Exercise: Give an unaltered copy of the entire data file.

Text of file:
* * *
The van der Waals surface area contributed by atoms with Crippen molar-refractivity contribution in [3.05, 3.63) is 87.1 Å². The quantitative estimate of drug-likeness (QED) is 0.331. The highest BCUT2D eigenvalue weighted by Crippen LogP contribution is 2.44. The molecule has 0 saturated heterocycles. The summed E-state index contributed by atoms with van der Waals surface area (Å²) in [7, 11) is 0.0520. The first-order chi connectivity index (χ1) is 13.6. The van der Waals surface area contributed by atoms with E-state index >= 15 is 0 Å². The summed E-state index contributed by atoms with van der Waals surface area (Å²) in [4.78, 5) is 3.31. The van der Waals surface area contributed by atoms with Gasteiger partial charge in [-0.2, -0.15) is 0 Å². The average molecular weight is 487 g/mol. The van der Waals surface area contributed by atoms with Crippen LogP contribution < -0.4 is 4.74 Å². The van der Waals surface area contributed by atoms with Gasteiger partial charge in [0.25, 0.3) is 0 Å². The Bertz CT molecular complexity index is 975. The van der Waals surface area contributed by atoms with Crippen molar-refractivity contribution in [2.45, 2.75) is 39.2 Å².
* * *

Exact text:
The van der Waals surface area contributed by atoms with Crippen molar-refractivity contribution in [3.05, 3.63) is 87.1 Å². The quantitative estimate of drug-likeness (QED) is 0.331. The highest BCUT2D eigenvalue weighted by Crippen LogP contribution is 2.44. The molecule has 0 saturated heterocycles. The summed E-state index contributed by atoms with van der Waals surface area (Å²) in [7, 11) is 0.0520. The first-order chi connectivity index (χ1) is 13.6. The van der Waals surface area contributed by atoms with E-state index >= 15 is 0 Å². The summed E-state index contributed by atoms with van der Waals surface area (Å²) in [4.78, 5) is 3.31. The van der Waals surface area contributed by atoms with Gasteiger partial charge in [-0.2, -0.15) is 0 Å². The average molecular weight is 487 g/mol. The van der Waals surface area contributed by atoms with Crippen LogP contribution < -0.4 is 4.74 Å². The van der Waals surface area contributed by atoms with Gasteiger partial charge in [0.25, 0.3) is 0 Å². The Bertz CT molecular complexity index is 975. The van der Waals surface area contributed by atoms with Crippen molar-refractivity contribution in [2.45, 2.75) is 39.2 Å².